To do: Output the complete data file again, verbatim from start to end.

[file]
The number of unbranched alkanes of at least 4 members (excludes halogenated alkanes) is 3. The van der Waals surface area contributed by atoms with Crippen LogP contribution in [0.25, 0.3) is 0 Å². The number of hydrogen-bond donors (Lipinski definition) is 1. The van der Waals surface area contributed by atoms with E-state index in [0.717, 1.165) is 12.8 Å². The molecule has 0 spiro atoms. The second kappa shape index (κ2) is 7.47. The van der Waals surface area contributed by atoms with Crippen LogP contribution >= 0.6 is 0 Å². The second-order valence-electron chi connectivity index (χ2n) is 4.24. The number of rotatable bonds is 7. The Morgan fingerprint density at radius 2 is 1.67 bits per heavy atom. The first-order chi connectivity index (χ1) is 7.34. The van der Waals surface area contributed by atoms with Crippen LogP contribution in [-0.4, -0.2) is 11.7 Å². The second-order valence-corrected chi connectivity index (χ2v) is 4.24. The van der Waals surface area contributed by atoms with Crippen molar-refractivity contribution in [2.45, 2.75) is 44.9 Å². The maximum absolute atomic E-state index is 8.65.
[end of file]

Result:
The number of unbranched alkanes of at least 4 members (excludes halogenated alkanes) is 3. The van der Waals surface area contributed by atoms with Crippen LogP contribution in [0.25, 0.3) is 0 Å². The number of hydrogen-bond donors (Lipinski definition) is 1. The van der Waals surface area contributed by atoms with E-state index in [0.717, 1.165) is 12.8 Å². The molecule has 0 spiro atoms. The second kappa shape index (κ2) is 7.47. The van der Waals surface area contributed by atoms with Crippen LogP contribution >= 0.6 is 0 Å². The second-order valence-electron chi connectivity index (χ2n) is 4.24. The number of rotatable bonds is 7. The Morgan fingerprint density at radius 2 is 1.67 bits per heavy atom. The first-order chi connectivity index (χ1) is 7.34. The van der Waals surface area contributed by atoms with Crippen LogP contribution in [-0.4, -0.2) is 11.7 Å². The second-order valence-corrected chi connectivity index (χ2v) is 4.24. The van der Waals surface area contributed by atoms with Crippen molar-refractivity contribution in [2.45, 2.75) is 44.9 Å². The maximum absolute atomic E-state index is 8.65.